Amy Dalrymple is a Forum News Service reporter stationed in the Oil Patch. She can be reached at firstname.lastname@example.org or (701) 580-6890.
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WILLISTON -- Attorney General Wayne Stenehjem announced Wednesday he's directing $3 million from the state's share of a lawsuit settlement to subsidize housing for law enforcement in the Oil Patch. Stenehjem, speaking at the Bakken Housing Conference in Williston, said law enforcement agencies in the oil and gas producing counties are getting qualified applicants, but they can't afford the housing costs in those communities. "Are we having issues with housing? Absolutely," Dickinson Police Department Capt. David Wilkie said. "The entire city is having issues with housing.
WILLISTON -- In the Bakken, the latest slogan is, "Build, baby, build." A Bakken Housing Summit hosted in Williston this week calls for 5,000 new homes to be built in 24 months. Organizer Jeff Zarling said that 5,000 may not be the magic number, but the theme was designed to convey the magnitude of the oil boom on western North Dakota's housing needs to stakeholders around the country. It worked. More than 350 people from 33 states are attending the sold-out summit, representing developers, builders, investors and others in the construction industry.
CROSBY -- A $110 million pipeline project will bring high-quality drinking water to areas of northwest North Dakota that desperately need it, officials said Tuesday. Some independent water providers say this state-backed project will compete with private sales of water to the oil industry, but supporters of the project say there's enough business to go around. Gov. Jack Dalrymple attended a groundbreaking ceremony near Crosby on Tuesday to celebrate the construction of a Western Area Water Supply Project pipeline between Crosby and Wildrose.
WILLISTON -- Twenty-year-old Justin Day moved to North Dakota with no oil field experience. A month later, Day has a job that could pay him six figures this year. But getting that job took research.
LEWIS AND CLARK STATE PARK -- Sit down for a picnic at Lewis and Clark State Park, and you almost forget about the Bakken. Views of Lake Sakakawea and the rugged buttes of the North Dakota Badlands offer an oasis from the flurry of oil activity just a few miles away. But some fear the oil boom is getting too close to some of western North Dakota's parks. Outside the boundaries of Theodore Roosevelt National Park, oil wells, gas flares, traffic and dust are visible to park-goers, said Eileen Andes, chief of interpretation and public affairs. Noise from oil industry equipment can be heard in
WILLISTON -- A Boise, Idaho, man who had been living in Williston for six months was recovering Friday from multiple gunshot wounds in Minot's Trinity Hospital. Williston police identified the man shot early Thursday near a Williston apartment building as Kenneth John Moore Jr., 26. No arrests have been made, but police say this is an isolated incident and they don't believe the public is in danger, said Det. Cory Collings. Police received a report of a medical assist at 1:10 a.m. Thursday in the area of 900 E.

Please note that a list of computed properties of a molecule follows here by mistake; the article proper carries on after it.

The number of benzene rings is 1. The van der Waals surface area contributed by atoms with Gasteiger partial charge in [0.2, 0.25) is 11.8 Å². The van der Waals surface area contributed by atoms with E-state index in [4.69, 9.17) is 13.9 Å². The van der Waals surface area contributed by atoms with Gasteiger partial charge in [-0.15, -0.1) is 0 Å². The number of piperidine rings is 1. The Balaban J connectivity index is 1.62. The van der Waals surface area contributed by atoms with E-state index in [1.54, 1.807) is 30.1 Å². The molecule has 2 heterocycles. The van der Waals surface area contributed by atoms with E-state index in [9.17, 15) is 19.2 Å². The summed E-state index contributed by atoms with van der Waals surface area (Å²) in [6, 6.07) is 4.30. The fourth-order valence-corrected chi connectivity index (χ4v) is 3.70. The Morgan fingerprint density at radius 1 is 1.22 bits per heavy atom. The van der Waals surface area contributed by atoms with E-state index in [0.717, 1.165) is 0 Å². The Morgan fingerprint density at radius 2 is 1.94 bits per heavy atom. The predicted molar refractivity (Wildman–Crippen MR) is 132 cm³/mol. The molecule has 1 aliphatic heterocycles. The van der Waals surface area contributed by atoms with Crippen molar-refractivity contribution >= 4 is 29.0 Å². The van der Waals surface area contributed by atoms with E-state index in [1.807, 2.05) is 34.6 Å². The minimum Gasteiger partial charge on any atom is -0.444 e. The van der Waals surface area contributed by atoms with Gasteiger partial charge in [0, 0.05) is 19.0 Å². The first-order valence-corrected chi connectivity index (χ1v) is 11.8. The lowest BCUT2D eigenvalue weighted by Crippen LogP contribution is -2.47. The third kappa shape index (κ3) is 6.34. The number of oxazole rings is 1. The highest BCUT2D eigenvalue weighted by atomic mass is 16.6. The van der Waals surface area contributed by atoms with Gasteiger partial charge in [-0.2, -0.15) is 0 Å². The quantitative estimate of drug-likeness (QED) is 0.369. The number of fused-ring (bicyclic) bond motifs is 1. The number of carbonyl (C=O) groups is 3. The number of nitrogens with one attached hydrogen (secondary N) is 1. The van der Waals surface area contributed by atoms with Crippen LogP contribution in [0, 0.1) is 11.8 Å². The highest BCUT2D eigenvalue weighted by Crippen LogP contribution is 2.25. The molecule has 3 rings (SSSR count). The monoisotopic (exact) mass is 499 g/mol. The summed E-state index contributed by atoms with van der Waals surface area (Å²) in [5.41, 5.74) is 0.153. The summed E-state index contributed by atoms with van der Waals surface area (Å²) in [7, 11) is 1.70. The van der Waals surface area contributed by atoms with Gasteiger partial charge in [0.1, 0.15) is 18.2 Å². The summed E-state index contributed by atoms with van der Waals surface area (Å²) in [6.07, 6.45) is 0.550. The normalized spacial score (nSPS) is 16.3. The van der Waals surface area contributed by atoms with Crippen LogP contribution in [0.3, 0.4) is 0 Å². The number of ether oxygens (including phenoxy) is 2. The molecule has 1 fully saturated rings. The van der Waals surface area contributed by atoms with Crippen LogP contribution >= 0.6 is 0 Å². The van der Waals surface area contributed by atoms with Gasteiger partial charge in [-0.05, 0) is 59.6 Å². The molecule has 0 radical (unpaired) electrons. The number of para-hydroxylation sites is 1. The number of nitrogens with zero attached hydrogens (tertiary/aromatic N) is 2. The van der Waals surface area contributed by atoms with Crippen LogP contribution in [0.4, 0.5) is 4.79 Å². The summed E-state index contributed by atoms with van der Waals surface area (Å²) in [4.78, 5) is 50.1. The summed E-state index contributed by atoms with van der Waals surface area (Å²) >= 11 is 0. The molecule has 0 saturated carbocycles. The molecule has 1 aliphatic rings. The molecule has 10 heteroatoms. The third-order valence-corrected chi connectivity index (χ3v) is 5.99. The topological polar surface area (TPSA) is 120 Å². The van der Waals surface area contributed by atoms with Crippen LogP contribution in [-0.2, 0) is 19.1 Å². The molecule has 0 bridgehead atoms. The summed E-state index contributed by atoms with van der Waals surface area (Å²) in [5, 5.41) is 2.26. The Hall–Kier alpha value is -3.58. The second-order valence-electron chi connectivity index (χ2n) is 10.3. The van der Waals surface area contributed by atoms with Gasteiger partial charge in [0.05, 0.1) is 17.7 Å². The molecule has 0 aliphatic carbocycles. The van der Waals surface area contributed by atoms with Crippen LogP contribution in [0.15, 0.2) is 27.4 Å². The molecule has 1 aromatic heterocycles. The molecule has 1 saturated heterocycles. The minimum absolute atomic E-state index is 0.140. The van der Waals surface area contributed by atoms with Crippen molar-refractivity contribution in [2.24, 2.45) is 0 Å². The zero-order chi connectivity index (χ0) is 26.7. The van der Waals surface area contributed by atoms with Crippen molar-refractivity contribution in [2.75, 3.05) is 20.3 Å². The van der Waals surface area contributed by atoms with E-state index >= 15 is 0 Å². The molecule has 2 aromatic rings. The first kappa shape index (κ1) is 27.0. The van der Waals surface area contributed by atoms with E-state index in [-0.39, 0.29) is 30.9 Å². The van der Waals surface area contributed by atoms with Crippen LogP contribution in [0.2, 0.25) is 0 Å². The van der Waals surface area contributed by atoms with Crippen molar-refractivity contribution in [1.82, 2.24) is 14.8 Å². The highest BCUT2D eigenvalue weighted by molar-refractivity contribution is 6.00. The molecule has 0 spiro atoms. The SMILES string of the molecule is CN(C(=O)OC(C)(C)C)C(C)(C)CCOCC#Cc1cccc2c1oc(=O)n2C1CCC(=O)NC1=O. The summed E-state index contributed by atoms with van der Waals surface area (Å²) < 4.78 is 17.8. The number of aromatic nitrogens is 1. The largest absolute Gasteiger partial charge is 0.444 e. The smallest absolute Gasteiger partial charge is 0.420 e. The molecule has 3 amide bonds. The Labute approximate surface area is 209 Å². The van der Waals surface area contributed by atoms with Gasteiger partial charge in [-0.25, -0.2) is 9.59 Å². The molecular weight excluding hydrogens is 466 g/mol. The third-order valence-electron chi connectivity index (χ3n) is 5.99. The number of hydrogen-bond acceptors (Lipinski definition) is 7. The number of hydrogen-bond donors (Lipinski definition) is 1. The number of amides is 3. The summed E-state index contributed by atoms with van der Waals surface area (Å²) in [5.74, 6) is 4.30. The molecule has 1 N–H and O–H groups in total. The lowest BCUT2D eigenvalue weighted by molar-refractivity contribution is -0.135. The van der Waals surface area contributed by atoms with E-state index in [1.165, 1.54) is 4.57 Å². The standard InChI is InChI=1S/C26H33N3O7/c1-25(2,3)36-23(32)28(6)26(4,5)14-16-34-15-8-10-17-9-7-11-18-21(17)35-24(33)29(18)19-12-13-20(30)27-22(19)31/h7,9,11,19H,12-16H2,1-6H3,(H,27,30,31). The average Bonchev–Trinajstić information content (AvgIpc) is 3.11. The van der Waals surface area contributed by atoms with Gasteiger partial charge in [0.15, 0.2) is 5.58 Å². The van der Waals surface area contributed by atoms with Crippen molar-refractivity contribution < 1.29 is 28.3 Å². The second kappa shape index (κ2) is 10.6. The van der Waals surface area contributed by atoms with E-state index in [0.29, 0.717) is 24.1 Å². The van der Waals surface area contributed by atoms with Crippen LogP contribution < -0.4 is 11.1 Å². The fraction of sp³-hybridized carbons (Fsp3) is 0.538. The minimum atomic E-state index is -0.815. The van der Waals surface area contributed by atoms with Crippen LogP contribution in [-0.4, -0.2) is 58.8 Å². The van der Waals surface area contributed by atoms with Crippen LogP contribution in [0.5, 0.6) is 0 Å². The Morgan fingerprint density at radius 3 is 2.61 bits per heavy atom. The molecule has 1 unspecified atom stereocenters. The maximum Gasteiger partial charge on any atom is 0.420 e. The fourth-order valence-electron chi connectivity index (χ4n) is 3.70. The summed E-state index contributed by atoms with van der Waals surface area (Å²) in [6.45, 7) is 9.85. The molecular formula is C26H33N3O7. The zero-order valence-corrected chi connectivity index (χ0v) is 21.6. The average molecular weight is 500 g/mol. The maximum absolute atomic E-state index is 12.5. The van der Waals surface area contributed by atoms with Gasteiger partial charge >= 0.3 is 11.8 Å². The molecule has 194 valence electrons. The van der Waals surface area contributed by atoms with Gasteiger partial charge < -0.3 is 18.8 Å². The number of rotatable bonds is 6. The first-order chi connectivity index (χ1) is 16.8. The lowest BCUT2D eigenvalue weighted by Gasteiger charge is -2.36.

WILLISTON -- Williston police are investigating a shooting that sent one man to the hospital with serious injuries Thursday. Williston Police Chief Jim Lokken said a medical emergency was reported at 1:10 a.m. Thursday in the area of 900 E. Highland Drive. The victim, an unidentified male, was airlifted to a hospital with gunshot wounds, Lokken said. Details of the victim's injuries were not released, but as of late Thursday afternoon the man was alive, Lokken said. No arrests had been made Thursday afternoon. Lokken said the public is not in danger.
NEW TOWN -- Federal red tape and redundant regulations threaten to slow oil development on the Fort Berthold Indian Reservation, tribal officials and industry leaders said Tuesday. Tex Hall, chairman of the Mandan Hidatsa Arikara Nation, said the tribes oppose federal rules announced Friday that will require companies drilling for oil and gas on public and Indian lands to publicly disclose chemicals used in hydraulic fracturing. Hall, who gave the opening comments Tuesday during the MHA Bakken Oil and Gas Expo, said he's not opposed to disclosing the chemicals, but the proposed federal rules
WILLISTON -- Some Oil Patch crew camps, with rows of dormitory rooms and cabins, are becoming larger than many North Dakota cities. While some see the camps as an answer to the tremendous housing shortage created by the oil boom in northwest North Dakota, many communities have put the brakes on allowing new crew camps. "We thought that they were a solution when it started," said Williams County Commissioner Dan Kalil. "But then it got to be such a land rush that it just got way out of hand." Williams County, with Williston as the county seat, has approved 9,600 temporary housing beds.
WILLISTON -- Some of the best dining in Williston isn't open to the public. Many of the major crew camps that house oil field workers offer full-service cafeterias. The Target Logistics Bear Paw Lodge doesn't cut any corners when it comes to the 800 meals served daily, said chef Jason Freeman. "We have better ingredients to work with here than most big-city French restaurants do," said Freeman, of St. Cloud, Minn.